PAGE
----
In an additional aspect of the present invention, there is provided a method of making a hearing aid housing, which includes the steps of: providing data of the three-dimensional shape of an area in an individual's ear for application of a hearing aid housing; combining a curable composition, which includes at least one urethane acrylate oligomer, at least one reactive diluent and a cure system; exposing the composition to photo-radiation for a time and intensity sufficient to cure a layer on the surface of the composition which corresponds to a cross-section of the three-dimensional area in the individual's ear; covering the cured layer with a new layer of the composition and exposing the new layer to photo-radiation for a time and intensity sufficient to cure the new layer; and repeating step (c) until the hearing aid housing is formed.

BRIEF DESCRIPTION OF THE DRAWINGS

FIG. 1 shows a perspective view of a hearing aid housing attached to a soft tip in accordance with an embodiment of the present invention.

DETAILED DESCRIPTION OF THE INVENTION

As shown in FIG. 1, a hearing aid housing 12 (also commonly referred to as a shell) of hearing aid assembly 10 is constructed to fit within the outer ear of the wearer. Adhesively mated to the housing 12 is a soft tip 14 which projects through the concha and into the auditory canal area. The outer wall 16 of soft tip 14 forms a seal at the opening and in the auditory canal.

The hearing aid housing 12 typically contains amplifier means, volume adjustment control and battery access door, all of which are not shown. In operation, the amplifier means for receiving and amplifying unamplified sound is connected to a sound tube adapted for conveying sound from the amplifier means to the end of the tube inside the ear canal. The soft tip 14 encloses the tube for conveying sound and may contain other ports for various uses such as vent apertures. The end of the sound tube is positioned to deliver sound energy generally along the axis of the ear canal when inserted.

To provide a comfortable fit and an acoustic seal in the wearer's ear, hearing aid housing 12 is formed of a curable composition, which is highly tear resistant yet deformable to provide an acoustic seal and be comfortable to the user. The sealing and comfort properties are important for commercial viability. Additionally, a soft tip 14 may be mated to the hearing aid housing 12. The soft tip 14 may be formed of the same curable composition as the hearing aid housing, disclosed herein, or alternatively the curable compositions disclosed in Applicants' U.S. patent application Ser. No. 10/081,564, entitled “Soft Molding Compound” and filed on Feb. 22, 2002, of which the present application is a continuation-in-part, and which is incorporated herein by reference in its entirety.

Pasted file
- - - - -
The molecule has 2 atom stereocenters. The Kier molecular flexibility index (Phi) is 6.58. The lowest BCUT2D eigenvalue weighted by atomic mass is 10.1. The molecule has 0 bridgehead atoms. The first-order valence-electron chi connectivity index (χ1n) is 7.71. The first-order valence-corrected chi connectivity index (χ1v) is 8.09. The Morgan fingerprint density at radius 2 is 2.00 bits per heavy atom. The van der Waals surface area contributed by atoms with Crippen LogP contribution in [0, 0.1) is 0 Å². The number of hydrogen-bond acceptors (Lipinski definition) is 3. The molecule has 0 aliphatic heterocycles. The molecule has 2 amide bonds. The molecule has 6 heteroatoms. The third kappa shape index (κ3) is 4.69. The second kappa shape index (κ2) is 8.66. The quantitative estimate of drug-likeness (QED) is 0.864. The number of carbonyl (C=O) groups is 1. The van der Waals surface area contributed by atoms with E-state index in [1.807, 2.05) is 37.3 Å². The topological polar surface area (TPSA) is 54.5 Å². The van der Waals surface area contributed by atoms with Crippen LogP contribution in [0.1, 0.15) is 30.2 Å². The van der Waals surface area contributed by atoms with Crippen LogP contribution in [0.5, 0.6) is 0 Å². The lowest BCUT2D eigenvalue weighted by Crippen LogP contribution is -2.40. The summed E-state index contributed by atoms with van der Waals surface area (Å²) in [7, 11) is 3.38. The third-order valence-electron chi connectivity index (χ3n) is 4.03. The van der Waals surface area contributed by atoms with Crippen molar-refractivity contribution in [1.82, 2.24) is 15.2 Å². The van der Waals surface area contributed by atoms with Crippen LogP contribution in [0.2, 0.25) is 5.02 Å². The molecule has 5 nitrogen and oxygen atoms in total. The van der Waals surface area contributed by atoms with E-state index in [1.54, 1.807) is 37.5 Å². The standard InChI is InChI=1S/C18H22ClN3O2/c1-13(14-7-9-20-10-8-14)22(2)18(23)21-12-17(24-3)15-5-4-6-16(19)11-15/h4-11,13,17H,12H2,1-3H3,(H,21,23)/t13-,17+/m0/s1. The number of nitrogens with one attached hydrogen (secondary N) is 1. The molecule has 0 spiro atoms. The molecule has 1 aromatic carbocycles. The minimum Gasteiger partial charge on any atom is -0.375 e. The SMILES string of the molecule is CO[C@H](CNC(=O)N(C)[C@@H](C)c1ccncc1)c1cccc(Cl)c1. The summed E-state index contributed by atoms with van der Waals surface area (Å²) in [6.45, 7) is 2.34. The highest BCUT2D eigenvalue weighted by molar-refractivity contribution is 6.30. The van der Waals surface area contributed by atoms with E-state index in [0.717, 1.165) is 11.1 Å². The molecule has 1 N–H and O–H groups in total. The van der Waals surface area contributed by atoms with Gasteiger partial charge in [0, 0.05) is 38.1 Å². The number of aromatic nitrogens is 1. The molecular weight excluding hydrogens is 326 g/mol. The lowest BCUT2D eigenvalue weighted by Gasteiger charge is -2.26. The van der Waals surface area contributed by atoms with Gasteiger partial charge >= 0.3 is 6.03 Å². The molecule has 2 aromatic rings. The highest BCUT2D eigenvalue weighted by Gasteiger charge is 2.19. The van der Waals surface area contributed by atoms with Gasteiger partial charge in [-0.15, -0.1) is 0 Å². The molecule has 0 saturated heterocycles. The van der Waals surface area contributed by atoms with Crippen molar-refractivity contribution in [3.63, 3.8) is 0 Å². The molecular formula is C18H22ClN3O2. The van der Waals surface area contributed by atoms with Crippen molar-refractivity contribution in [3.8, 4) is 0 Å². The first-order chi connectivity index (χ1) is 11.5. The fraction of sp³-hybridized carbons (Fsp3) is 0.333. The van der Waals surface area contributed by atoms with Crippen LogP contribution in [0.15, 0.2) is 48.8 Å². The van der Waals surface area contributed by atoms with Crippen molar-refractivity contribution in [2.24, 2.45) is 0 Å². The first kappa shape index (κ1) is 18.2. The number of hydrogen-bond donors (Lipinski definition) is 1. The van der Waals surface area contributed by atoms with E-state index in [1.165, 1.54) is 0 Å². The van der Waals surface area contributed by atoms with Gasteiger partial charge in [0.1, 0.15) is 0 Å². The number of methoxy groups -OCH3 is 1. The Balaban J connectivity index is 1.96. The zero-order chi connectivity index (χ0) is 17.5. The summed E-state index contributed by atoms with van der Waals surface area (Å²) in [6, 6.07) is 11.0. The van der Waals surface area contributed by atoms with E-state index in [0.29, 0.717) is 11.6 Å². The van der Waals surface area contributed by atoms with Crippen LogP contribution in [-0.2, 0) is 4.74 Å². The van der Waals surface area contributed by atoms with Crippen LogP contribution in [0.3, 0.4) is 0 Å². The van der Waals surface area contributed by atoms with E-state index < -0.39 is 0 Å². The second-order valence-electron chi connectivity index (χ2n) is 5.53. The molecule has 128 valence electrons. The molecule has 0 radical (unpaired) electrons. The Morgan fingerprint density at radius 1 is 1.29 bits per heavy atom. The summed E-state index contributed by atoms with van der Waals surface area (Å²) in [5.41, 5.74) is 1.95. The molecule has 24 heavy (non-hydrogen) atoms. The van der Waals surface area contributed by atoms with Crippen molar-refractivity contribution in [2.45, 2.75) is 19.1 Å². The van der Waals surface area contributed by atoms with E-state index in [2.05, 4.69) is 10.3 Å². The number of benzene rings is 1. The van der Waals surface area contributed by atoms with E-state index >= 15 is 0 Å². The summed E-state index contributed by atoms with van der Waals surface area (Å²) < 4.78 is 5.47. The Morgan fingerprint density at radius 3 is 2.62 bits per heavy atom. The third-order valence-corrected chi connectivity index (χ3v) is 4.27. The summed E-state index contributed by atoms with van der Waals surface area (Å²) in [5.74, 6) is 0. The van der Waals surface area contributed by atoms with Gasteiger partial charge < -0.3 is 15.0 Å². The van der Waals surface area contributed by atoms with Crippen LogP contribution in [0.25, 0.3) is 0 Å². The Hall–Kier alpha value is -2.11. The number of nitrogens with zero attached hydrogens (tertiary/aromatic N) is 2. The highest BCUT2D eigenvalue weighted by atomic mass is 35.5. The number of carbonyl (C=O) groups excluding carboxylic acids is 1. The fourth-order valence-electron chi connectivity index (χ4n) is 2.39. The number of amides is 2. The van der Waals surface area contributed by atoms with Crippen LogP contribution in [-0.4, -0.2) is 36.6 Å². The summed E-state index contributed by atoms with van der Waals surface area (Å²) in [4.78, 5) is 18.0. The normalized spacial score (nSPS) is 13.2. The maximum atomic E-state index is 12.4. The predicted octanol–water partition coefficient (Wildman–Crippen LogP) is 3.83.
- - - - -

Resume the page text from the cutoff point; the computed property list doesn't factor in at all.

The inventive hearing aid components of the present invention are durable to provide long-lasting quality. The curable composition that forms the hearing aid housing includes the reaction product of at least one urethane acrylate oligomer and at least one reactive diluent, designed to provide a tear resistance of about 150 pli or greater. Curing is initiated by a cure system, which includes a photoinitiator, as well as other optional components. Although exhibiting a high tear resistance, the inventive compositions also desirably provide a Shore A hardness of less than about 75, thereby providing soft, deformable compositions.

Urethane Acrylate Oligomers

The curable compositions of the present invention contain at least one urethane acrylate oligomer. The urethane acrylate oligomer may be selected from a variety of materials, most desirably aliphatic urethane acrylates. Useful urethane acrylates include di- or polyfunctionalized urethane acrylates, which are capable of cross-linking during cure.

Useful di- or polyfunctionalized urethane acrylates include aliphatic polyester urethane diacrylates. Such oligomers generally may be described as the reaction product of a polyester polyol and a polyisocyante. Aliphatic polyester urethane diacrylates having high molecular weights, such as 2,000 to 7,000, are particularly desirable. Other mono-, di-, or polyfunctional urethane acrylate oligomers useful in the present invention can be described as the acrylated reaction product of an aliphatic alcohol, such as polycarbonate polyol, a polyether polyol, or ethylene glycol monoacrylate, and a polyisocyanate.